Scientist Thomas Stephan catches up with a comet.
In August 2014, the European Space Agency’s spacecraft Rosetta arrived at comet 67P/Churyumov–Gerasimenko, settling into orbit around the dusty ball of ice. Thomas Stephan, a senior scientist in the Geophysical Sciences Department, is part of the team collecting data and investigating how the comet changes on its journey around the solar system, particularly when it gets close to the sun.
Rosetta has several instruments on board, including COSIMA (Cometary Secondary Ion Mass Analyser), a mass spectrometer that Stephan and his research group use to study the characteristics of the dust grains emitted by the comet. Rosetta also deployed robotic lander Philae, which made the first controlled touchdown on a comet nucleus in November.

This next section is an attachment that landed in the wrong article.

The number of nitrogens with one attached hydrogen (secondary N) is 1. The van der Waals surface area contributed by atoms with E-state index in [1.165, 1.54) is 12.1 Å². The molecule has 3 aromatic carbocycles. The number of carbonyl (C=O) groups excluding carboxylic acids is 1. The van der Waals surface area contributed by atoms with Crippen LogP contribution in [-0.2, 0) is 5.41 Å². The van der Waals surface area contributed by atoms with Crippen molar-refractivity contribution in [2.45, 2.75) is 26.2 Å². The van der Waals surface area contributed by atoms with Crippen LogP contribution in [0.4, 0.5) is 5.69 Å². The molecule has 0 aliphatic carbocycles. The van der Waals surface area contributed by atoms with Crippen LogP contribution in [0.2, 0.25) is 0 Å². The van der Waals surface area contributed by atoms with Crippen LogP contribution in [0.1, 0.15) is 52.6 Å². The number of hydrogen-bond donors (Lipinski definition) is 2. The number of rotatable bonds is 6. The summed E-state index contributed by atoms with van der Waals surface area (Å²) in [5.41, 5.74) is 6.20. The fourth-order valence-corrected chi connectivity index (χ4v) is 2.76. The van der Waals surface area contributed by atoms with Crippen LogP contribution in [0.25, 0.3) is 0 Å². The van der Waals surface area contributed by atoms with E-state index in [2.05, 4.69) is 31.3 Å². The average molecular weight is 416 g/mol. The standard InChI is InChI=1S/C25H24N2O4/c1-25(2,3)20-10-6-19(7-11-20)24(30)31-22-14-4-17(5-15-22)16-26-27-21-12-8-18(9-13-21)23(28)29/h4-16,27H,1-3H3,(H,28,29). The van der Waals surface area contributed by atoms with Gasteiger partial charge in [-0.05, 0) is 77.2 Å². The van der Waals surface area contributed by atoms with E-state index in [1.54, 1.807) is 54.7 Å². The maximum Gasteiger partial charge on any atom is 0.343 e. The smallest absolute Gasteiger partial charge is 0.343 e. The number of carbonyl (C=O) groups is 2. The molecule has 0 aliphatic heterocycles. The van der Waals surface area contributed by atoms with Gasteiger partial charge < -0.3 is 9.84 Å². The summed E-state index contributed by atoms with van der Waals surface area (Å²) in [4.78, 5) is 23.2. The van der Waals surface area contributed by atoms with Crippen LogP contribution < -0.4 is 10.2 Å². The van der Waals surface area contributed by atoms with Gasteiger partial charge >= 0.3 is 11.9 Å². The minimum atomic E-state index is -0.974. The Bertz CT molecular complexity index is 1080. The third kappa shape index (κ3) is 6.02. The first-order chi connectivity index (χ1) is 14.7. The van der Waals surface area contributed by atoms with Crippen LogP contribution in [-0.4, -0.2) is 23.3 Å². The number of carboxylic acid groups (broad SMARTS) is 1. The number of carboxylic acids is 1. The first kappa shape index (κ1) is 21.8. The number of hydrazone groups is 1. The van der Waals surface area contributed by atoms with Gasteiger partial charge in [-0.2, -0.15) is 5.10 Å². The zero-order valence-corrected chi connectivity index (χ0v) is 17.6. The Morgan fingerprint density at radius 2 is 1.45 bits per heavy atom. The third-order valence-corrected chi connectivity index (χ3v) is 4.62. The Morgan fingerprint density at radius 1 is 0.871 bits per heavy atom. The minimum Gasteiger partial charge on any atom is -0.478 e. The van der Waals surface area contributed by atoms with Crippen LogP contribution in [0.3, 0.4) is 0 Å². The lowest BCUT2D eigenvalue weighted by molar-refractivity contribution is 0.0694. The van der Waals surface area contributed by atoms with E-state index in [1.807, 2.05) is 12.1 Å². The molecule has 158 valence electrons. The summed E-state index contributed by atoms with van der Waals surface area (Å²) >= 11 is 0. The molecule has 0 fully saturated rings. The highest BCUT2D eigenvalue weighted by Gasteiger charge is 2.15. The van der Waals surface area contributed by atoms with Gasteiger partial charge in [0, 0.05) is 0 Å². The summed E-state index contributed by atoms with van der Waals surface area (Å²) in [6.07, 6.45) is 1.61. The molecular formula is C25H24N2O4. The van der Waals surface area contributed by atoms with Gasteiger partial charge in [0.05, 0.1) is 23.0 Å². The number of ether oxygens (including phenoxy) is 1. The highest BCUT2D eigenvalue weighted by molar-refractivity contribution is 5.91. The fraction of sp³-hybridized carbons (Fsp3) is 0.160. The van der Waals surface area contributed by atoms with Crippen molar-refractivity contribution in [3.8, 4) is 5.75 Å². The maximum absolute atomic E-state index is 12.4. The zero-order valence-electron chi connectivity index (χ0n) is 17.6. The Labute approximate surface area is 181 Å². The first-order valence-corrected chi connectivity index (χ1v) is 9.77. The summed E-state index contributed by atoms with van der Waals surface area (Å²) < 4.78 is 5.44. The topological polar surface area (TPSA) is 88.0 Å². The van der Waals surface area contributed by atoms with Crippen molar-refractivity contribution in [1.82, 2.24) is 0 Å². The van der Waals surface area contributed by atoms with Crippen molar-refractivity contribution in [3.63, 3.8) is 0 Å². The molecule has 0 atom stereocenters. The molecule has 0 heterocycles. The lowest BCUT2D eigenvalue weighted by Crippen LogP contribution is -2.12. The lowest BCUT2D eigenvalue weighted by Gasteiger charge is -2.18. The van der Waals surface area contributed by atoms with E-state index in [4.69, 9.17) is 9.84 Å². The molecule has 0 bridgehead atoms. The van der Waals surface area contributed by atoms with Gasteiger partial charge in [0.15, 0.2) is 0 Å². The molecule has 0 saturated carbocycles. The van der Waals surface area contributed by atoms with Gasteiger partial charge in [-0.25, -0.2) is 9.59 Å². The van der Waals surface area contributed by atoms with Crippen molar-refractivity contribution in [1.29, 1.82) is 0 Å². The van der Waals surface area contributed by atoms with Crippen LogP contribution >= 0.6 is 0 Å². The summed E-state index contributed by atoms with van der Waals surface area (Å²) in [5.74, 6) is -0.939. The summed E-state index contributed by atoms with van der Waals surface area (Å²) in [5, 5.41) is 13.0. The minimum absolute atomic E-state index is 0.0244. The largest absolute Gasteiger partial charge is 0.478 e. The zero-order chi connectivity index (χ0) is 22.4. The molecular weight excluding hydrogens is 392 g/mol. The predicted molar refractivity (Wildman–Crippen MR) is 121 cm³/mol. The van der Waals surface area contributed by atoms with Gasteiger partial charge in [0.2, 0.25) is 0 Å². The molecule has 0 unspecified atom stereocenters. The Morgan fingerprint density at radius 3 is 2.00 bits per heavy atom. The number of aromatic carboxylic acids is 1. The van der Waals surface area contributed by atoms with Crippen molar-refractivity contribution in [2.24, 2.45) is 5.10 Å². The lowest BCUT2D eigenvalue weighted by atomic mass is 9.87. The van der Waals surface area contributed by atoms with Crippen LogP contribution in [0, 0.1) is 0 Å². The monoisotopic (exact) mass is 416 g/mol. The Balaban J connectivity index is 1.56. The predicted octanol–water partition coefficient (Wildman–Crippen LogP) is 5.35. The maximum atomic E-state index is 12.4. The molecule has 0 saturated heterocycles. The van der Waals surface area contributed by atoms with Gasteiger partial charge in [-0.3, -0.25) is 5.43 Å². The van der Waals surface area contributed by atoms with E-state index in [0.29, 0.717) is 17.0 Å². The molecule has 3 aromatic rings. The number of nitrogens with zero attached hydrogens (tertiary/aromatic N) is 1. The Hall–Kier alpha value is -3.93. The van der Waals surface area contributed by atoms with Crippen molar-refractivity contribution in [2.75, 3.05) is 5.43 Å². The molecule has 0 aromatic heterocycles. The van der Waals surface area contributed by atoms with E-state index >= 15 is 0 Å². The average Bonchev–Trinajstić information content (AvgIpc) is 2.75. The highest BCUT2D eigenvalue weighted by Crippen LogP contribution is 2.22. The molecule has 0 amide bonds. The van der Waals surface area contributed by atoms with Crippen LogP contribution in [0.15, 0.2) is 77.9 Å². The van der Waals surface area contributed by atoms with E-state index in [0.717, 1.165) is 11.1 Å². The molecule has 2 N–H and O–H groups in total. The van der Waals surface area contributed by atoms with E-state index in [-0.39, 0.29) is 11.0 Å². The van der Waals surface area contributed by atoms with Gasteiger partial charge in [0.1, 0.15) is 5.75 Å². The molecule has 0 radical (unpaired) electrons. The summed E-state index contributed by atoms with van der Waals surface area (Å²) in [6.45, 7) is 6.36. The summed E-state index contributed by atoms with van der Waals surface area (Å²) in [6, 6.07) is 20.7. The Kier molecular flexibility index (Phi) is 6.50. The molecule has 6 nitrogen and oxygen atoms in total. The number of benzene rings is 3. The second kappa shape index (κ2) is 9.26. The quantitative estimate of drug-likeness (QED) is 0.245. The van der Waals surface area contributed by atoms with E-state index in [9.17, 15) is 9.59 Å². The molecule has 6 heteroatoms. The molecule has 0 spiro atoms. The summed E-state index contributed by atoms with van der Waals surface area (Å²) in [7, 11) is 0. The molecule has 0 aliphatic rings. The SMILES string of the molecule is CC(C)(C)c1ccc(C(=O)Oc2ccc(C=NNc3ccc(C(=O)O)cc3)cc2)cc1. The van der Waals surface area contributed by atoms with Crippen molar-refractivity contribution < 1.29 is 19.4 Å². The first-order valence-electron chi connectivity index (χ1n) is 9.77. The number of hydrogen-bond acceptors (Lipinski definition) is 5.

“On Earth, geological processes permanently lead to formation and destruction of terrestrial rocks,” Stephan says. “But comets, which formed 4.6 billion years ago when our solar system formed, spend most of their lifetime in the outer parts of the solar system, far away from the sun, and remain largely unchanged. To learn about the formation and early history of the solar system, comets or asteroids—where most meteorites come from—are the ideal samples.”
Rosetta’s mission will draw to a close in December 2015, after escorting the comet for more than a year.